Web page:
The first impure act that should vanish forever from the true Christian’s life is fornication (Eph. 5:3). The Greek here is porneia, which occurs 26 times in the New Testament. Originally this word was used to refer to prostitution. It’s derived, in fact, from the related word porne, which means “prostitute.” It’s translated “harlot,” for example, in Matthew 21:31 and I Corinthians 6:15. It was used in the Septuagint (the Greek Old Testament) to refer not only to common prostitution, but religious prostitution that was part of the fertility rites of Baal worship. By sexual relations with temple prostitutes, humans supposedly could share in, and even mimic, the fertilizing power of and cosmic harmony with the fertility god Baal.
In later Rabbinical language, which carried over into the New Testament, porneia then came to be used for any sexual relations outside of marriage, including (and please for forgive the graphic language): pre-marital sex, extra-marital sex, homosexuality, lesbianism, sodomy, pedophilia, and incest. While it is fornication in Matthew 5:32 and 19:9, as well as in I Corinthians 5:1, the meanings are clear in the context: “adultery” in the former and “incest” in the latter. As Corinth, in fact, was a pagan city known for its temple prostitution, Paul also uses porneia some fourteen times!
One Greek authority writes: “The moral life of the Graeco-Roman world had sunk so low that, while protests against the prevailing corruption were never entirely wanting, fornication had long come to be regarded as a matter of moral indifference, and was indulged in without shame or scruple, not only by the mass, but by philosophers and men of distinction who in other respects led exemplary lives.”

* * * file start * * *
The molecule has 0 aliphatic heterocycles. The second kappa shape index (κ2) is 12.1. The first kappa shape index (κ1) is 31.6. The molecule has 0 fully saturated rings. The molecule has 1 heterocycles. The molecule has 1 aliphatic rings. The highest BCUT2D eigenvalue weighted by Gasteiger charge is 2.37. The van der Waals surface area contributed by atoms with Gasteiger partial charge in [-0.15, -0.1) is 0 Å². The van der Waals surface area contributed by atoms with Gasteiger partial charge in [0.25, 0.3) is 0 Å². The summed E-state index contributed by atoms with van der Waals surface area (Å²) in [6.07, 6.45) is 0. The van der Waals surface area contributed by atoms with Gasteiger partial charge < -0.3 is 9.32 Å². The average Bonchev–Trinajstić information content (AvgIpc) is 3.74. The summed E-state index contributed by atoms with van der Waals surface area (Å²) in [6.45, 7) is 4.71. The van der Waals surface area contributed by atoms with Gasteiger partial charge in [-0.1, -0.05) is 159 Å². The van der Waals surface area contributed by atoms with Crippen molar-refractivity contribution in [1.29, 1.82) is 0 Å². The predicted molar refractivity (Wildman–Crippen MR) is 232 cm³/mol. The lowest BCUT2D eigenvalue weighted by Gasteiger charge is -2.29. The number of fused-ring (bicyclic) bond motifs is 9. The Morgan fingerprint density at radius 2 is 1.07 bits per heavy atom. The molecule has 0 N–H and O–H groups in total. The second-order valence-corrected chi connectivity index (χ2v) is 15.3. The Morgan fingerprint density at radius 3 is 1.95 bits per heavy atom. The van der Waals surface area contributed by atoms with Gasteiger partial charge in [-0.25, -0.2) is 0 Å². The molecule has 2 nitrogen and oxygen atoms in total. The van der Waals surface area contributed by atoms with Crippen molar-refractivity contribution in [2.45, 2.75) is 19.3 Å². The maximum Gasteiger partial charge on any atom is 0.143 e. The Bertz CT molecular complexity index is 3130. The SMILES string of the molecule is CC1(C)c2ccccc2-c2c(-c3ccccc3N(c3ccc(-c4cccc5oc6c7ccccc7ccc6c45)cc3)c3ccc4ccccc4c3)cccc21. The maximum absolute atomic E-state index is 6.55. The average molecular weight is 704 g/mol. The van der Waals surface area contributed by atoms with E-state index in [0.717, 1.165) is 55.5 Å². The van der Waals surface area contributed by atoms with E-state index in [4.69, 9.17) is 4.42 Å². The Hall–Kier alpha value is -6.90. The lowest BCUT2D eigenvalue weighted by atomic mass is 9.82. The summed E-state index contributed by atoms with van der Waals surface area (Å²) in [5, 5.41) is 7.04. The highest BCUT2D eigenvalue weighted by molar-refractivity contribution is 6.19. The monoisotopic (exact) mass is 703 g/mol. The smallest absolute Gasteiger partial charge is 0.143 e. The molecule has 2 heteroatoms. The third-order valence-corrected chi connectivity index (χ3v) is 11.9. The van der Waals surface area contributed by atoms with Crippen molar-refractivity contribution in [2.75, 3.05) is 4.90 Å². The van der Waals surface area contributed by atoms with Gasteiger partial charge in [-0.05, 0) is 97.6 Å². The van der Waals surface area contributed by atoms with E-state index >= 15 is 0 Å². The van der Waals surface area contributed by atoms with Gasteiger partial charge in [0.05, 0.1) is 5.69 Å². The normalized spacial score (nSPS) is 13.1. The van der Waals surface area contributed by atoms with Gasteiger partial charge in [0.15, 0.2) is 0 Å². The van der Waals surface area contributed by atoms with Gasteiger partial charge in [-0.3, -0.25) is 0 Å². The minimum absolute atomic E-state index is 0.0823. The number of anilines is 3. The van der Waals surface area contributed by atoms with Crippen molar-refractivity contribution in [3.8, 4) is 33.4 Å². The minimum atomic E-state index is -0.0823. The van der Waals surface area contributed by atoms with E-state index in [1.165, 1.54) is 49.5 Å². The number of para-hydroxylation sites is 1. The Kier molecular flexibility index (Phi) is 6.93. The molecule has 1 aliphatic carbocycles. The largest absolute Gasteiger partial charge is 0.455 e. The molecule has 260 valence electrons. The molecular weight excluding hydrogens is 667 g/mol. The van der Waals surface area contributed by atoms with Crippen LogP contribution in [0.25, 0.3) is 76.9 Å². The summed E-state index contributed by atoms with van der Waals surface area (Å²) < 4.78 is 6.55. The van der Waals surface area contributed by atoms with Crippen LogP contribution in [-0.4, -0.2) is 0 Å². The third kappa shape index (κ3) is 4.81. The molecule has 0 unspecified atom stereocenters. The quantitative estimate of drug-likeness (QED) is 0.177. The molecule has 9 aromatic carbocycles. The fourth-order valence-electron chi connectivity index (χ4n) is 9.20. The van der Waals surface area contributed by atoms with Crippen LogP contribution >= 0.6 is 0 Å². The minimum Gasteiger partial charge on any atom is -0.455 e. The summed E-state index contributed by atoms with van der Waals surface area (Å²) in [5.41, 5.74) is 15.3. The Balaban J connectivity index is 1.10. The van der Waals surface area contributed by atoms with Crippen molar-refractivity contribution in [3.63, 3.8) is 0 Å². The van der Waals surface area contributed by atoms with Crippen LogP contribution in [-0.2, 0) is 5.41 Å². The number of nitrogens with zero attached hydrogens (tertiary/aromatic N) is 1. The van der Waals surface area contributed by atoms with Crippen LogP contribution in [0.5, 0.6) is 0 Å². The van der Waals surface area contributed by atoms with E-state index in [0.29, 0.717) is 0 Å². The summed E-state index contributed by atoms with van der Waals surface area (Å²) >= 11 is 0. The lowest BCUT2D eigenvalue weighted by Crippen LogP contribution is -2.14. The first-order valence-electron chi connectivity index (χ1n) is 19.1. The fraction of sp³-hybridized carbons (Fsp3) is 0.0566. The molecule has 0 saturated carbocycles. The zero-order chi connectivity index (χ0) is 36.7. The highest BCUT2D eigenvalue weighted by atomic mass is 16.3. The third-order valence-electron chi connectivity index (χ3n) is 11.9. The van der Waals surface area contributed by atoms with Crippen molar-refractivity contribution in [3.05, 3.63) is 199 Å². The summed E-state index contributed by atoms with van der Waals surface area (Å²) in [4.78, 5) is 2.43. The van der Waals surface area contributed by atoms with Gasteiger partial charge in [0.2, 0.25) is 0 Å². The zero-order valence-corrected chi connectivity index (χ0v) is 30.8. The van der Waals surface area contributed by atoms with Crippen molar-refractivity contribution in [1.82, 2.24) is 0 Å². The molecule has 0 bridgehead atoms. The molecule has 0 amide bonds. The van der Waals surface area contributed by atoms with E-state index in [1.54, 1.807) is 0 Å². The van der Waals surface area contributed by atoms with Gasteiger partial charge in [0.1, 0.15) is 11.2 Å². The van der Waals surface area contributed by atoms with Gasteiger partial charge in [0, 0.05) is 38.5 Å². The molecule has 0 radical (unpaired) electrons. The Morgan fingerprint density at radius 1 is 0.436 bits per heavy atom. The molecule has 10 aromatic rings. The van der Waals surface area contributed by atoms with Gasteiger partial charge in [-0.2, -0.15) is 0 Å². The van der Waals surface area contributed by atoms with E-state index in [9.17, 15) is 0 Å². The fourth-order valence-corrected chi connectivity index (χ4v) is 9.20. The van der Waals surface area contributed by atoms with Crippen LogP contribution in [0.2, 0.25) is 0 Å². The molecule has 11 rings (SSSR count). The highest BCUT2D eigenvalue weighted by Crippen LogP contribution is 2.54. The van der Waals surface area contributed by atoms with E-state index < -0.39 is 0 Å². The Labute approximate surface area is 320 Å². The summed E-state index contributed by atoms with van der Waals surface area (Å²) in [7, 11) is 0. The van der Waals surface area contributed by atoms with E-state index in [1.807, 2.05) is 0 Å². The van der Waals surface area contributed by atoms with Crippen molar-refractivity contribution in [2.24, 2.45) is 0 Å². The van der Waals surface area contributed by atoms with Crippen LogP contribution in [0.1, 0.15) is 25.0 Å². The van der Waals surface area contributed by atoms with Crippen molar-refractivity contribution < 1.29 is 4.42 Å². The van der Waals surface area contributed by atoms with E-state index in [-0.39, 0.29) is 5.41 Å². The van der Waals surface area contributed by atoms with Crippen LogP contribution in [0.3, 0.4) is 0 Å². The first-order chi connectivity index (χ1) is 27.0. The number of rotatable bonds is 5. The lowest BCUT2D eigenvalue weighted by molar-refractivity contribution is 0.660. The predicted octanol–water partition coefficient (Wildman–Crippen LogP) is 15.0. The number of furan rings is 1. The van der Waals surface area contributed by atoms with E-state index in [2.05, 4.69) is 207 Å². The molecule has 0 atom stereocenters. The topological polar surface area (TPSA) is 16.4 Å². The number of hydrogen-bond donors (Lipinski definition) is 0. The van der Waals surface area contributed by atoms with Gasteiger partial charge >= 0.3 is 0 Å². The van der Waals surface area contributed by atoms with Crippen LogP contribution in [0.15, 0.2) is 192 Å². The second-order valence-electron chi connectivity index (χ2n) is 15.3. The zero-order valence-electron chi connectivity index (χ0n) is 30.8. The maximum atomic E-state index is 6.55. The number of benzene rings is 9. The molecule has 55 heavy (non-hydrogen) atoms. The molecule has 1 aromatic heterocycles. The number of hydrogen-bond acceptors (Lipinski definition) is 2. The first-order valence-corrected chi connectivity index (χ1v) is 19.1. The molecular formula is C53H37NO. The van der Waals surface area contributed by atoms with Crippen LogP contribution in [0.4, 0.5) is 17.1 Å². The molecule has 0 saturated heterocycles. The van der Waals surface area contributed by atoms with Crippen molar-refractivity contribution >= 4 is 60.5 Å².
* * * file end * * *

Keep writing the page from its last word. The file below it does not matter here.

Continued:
Does that not sound familiar? Does that not sound like our own day? While there are a few weak outcries against sexual perversion, indifference is the chief attitude. “What’s the big deal?” it is argued, “After all, what’s done in private is up to each person’s decision.”
As historian Will Durant reports, for example, while trade was the chief reason for wealth in Corinth, prostitution was a major contributor. “The Temple of Aphrodite was so rich that it owned more than a thousand temple slaves, courtesans [i.e., prostitutes] whom both men and women had dedicated to the goddess.” They brought in so much money that the people of Corinth considered them benefactors and referred to them as “hospitable ladies.” In Athens prostitution was officially recognized and was even taxed as any other business. Further, harlotry was in most cities considered just another career choice with many specialties. The lowest order were the pornoi, who plied their trade in public brothels; in our day, this would be the common “hooker.” Another were the auletrides, or “flute-players,” who “like the geisha of Japan, assist at ‘stag’ entertainments, provide music and gaiety, perform dances artistic or lascivious, and then, if properly induced, mingle with the guests and spend the night with them.” The highest class were the hetairai, literally “companions,” the “high class call girl” of our day. These were women of citizen class who had fallen from usual respectability, lived independently, and entertained in their homes the clients they lured.
Another example is pornography. In conjunction with the word graphē, which means “writing,” it is from pornos that this term is derived, and which means a writing or picture of sexual sin and involves all the meanings we listed earlier. But while certain types of pornography are considered “bad,” other types, such as Playboy magazine, actually have a certain degree of respectability and are not really considered pornography by some people, rather “art.” In recent years indescribably disgusting paintings and sculptures have been displayed in art galleries and called “art” and are even paid for with tax money.
As we continue, we’ll see other aspects of this that must never be present in the true Christian’s life.